In assessing the safety of the production organism, A. niger, ETA cites scientific review articles in support of its view that the safety of the production organism is the prime consideration in assessing the safety of an enzyme preparation intended for use in food. ETA also cites a publication of the International Food Biotechnology Council which concludes that if the production microorganism is nontoxigenic and nonpathogenic and the manufacturing process is conducted using current good manufacturing practices, the food or food ingredient produced from that microorganism is safe to consume. ETA considers A. niger to be nontoxigenic and nonpathogenic based on published criteria for safety assessment and a long history of safe use documented in numerous scientific publications.
ETA describes the manufacturing process for the lactase enzyme preparation, which is produced from a nontoxigenic and nonpathogenic strain of A. niger by pure culture fermentation . The fermentation procedure is carried out by submerged culture fermentation of A. niger, or the microorganism may be grown on a solid or semi-solid medium held in large trays or drums. The fermentation conditions are monitored, and the culture is periodically tested for microbiological contamination. Any contaminated fermentation is rejected. Following fermentation, a multi-step recovery process includes purification and concentration of the product. The enzyme preparation can be formulated as a liquid or a dry product, and it is standardized according to the product specifications. ETA states that the raw materials used in the fermentation and stabilizers, diluents, and/or preservatives used in the formulation of the enzyme are all suitable for general use in food. The enzyme preparation complies with the general and additional requirements for enzyme preparations set forth in the Food Chemicals Codex, 4th edition (1996).
Based on the information provided by ETA, as well as the information in GRP 3G0016 and other information available to FDA, the agency has no questions at this time regarding ETA's conclusion that the lactase enzyme preparation from A. niger is GRAS under the intended conditions of use. The agency has not, however, made its own determination regarding the GRAS status of the subject use of this lactase enzyme preparation. As always, it is the continuing responsibility of each manufacturer to ensure that food ingredients that the firm markets are safe, and are otherwise in compliance with all applicable legal and regulatory requirements.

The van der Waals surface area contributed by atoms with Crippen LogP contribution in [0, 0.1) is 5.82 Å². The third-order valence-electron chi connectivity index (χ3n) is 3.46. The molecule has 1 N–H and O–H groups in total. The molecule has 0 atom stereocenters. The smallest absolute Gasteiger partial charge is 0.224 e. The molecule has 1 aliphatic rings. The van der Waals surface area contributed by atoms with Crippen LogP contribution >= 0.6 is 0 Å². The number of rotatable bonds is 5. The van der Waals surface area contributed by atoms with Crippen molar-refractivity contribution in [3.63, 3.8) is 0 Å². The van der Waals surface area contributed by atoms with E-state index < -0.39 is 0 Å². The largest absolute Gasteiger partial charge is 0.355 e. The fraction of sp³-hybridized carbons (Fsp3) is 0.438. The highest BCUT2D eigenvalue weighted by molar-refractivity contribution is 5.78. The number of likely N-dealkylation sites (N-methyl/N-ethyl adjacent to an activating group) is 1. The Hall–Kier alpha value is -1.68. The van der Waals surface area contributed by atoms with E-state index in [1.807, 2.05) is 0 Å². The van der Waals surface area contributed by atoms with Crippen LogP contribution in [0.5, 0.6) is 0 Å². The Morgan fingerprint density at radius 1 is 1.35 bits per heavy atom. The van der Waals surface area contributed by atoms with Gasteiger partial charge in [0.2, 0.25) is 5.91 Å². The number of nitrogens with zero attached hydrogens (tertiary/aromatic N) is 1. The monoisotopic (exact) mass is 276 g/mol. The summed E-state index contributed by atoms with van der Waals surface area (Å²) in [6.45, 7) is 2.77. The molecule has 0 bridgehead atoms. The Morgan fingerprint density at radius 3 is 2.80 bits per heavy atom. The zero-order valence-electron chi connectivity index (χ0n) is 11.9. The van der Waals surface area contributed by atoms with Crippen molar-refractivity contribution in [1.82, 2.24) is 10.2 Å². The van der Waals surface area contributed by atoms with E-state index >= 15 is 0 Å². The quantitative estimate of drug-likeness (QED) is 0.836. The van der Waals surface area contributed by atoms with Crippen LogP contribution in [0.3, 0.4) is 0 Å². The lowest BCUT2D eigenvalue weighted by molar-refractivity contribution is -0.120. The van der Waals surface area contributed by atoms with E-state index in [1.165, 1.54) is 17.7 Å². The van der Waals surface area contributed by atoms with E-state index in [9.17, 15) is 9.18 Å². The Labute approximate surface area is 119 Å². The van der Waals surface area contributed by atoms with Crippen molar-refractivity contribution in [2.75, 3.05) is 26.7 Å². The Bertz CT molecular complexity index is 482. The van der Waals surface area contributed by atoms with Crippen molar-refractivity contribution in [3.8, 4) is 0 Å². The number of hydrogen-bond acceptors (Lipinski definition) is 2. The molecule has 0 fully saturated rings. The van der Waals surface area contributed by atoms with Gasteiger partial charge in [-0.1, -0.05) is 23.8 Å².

In accordance with the interim policy discussed in the GRAS proposal (62 FR 18938 at 18954), FDA has not committed any resources to review of GRP 3G0016 since the date that we received ETA's conversion request. In accordance with proposed 21 CFR 170.36(f), a copy of the text of this letter, as well as a copy of the information in your notice that conforms to the information in proposed 21 CFR 170.36(c)(1), is available for public review and copying on the homepage of the Office of Food Additive Safety (on the Internet at http://www.cfsan.fda.gov/~lrd/foodadd.html).
Laura M. Tarantino, Ph.D.
Office of Food Additive Safety
Center for Food Safety and Applied Nutrition